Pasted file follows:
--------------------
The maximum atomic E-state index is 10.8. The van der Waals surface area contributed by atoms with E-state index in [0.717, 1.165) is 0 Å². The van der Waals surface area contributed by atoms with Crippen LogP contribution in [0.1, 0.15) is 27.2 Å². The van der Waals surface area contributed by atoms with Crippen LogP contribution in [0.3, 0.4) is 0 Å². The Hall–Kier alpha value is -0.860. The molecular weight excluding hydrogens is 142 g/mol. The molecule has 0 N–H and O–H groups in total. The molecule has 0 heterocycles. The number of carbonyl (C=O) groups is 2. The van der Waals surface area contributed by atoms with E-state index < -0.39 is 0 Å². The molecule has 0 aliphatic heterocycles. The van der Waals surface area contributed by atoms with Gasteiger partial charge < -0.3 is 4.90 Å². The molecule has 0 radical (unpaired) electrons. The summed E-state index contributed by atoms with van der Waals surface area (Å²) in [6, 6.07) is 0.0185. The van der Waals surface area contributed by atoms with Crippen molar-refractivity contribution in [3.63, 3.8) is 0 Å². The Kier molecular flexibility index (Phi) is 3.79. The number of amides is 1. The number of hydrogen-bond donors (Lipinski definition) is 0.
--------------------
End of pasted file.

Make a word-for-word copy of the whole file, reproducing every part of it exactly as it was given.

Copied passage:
The maximum atomic E-state index is 10.8. The van der Waals surface area contributed by atoms with E-state index in [0.717, 1.165) is 0 Å². The van der Waals surface area contributed by atoms with Crippen LogP contribution in [0.1, 0.15) is 27.2 Å². The van der Waals surface area contributed by atoms with Crippen LogP contribution in [0.3, 0.4) is 0 Å². The Hall–Kier alpha value is -0.860. The molecular weight excluding hydrogens is 142 g/mol. The molecule has 0 N–H and O–H groups in total. The molecule has 0 heterocycles. The number of carbonyl (C=O) groups is 2. The van der Waals surface area contributed by atoms with E-state index < -0.39 is 0 Å². The molecule has 0 aliphatic heterocycles. The van der Waals surface area contributed by atoms with Gasteiger partial charge < -0.3 is 4.90 Å². The molecule has 0 radical (unpaired) electrons. The summed E-state index contributed by atoms with van der Waals surface area (Å²) in [6, 6.07) is 0.0185. The van der Waals surface area contributed by atoms with Crippen molar-refractivity contribution in [3.63, 3.8) is 0 Å². The Kier molecular flexibility index (Phi) is 3.79. The number of amides is 1. The number of hydrogen-bond donors (Lipinski definition) is 0.